Scott Verplank was at even-par 73, rattled by a ruling he continued to dispute after his round that cost him a double bogey on the 13th and made him think more about his pre-shot routine than how to play the shot.
With his ball positioned on the slope of the fairway, the wind gusting some 30 mph in his face, his ball moved about a quarter-inch. Verplank did not think he had addressed the ball, but after a discussion with rules official Mike Shea, he was told he caused the ball to move. Verplank played a second ball in protest, but lost the argument after his round.
Tour officials were trying to find video evidence after the round.
"I don't agree with it," Verplank said. "I know right from wrong. I know what happened. If I felt I did anything to make that ball move, give me a penalty. At the time, I didn't think I did anything to make it move."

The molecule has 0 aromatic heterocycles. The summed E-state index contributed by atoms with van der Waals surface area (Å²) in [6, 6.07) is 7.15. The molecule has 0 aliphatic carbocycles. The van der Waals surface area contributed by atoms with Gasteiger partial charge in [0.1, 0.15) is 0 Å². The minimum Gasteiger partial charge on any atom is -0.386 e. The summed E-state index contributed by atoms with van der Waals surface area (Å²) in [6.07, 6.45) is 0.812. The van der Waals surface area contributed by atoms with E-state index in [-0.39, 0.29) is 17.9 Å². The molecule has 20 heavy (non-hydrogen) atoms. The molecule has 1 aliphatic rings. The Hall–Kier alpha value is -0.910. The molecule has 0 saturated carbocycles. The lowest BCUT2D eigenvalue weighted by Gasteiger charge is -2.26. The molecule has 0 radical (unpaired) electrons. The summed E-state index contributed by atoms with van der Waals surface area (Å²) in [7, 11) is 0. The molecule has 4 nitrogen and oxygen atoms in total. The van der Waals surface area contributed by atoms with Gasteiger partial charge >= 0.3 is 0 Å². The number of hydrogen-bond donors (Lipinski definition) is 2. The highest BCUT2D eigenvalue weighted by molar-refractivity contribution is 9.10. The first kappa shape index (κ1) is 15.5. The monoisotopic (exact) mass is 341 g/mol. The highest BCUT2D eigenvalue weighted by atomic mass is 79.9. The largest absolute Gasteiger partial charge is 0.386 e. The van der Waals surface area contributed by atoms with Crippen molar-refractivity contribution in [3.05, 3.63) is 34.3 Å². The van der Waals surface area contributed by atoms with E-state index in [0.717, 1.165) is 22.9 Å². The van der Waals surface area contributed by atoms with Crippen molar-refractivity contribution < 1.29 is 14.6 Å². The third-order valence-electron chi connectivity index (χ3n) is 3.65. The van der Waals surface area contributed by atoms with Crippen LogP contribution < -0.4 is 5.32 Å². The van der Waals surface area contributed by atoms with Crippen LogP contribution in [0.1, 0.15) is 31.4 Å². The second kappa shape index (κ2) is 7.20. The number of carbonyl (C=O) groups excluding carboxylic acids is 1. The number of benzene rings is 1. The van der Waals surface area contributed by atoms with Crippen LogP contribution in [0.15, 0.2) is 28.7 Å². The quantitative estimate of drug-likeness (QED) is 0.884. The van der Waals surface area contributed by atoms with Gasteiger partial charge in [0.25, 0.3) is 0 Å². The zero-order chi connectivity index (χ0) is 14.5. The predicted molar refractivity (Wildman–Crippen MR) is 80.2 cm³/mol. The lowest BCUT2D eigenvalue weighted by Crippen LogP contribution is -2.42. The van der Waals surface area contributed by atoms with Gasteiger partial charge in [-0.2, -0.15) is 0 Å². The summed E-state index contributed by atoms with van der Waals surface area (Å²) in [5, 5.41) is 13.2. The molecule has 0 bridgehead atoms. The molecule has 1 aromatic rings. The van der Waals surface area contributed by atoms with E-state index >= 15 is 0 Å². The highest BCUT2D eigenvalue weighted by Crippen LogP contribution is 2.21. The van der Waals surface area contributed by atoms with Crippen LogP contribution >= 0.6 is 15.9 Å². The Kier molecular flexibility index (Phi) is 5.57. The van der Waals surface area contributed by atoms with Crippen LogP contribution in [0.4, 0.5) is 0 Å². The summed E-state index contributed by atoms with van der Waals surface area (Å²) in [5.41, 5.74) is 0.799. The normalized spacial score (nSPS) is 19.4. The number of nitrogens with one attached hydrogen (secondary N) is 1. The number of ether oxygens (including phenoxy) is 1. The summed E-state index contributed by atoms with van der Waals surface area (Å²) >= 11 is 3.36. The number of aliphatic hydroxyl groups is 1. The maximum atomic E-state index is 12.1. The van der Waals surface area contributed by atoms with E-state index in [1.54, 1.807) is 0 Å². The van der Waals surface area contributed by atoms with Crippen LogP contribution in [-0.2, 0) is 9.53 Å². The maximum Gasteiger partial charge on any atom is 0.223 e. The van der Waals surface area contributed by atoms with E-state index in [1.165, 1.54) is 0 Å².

And one of the most peculiar incidents belonged to Steve Stricker, who rallied from a rough start by playing the final 10 holes in 3 under for an even-par 73. Holding his umbrella, the grip left his hands so slick that he could barely grip the club.
Paul Goydos (81) and Boo Weekley (80) were the only players who failed to break 80, although Weekley saw this coming. He hadn't played much golf in the last month and figured he would be closer to shooting 82 and than 72.
"I ain't played no golf," he said.
Despite the weather, there were plenty of beautiful views, as always, including the surfers that could be seen from 11th green. Weekley, who much prefers a rifle or fishing rod to a surfboard, wanted no part of that.
"If I showed up out there, they'd think I was a whale that got beached," he said, rubbing his belly.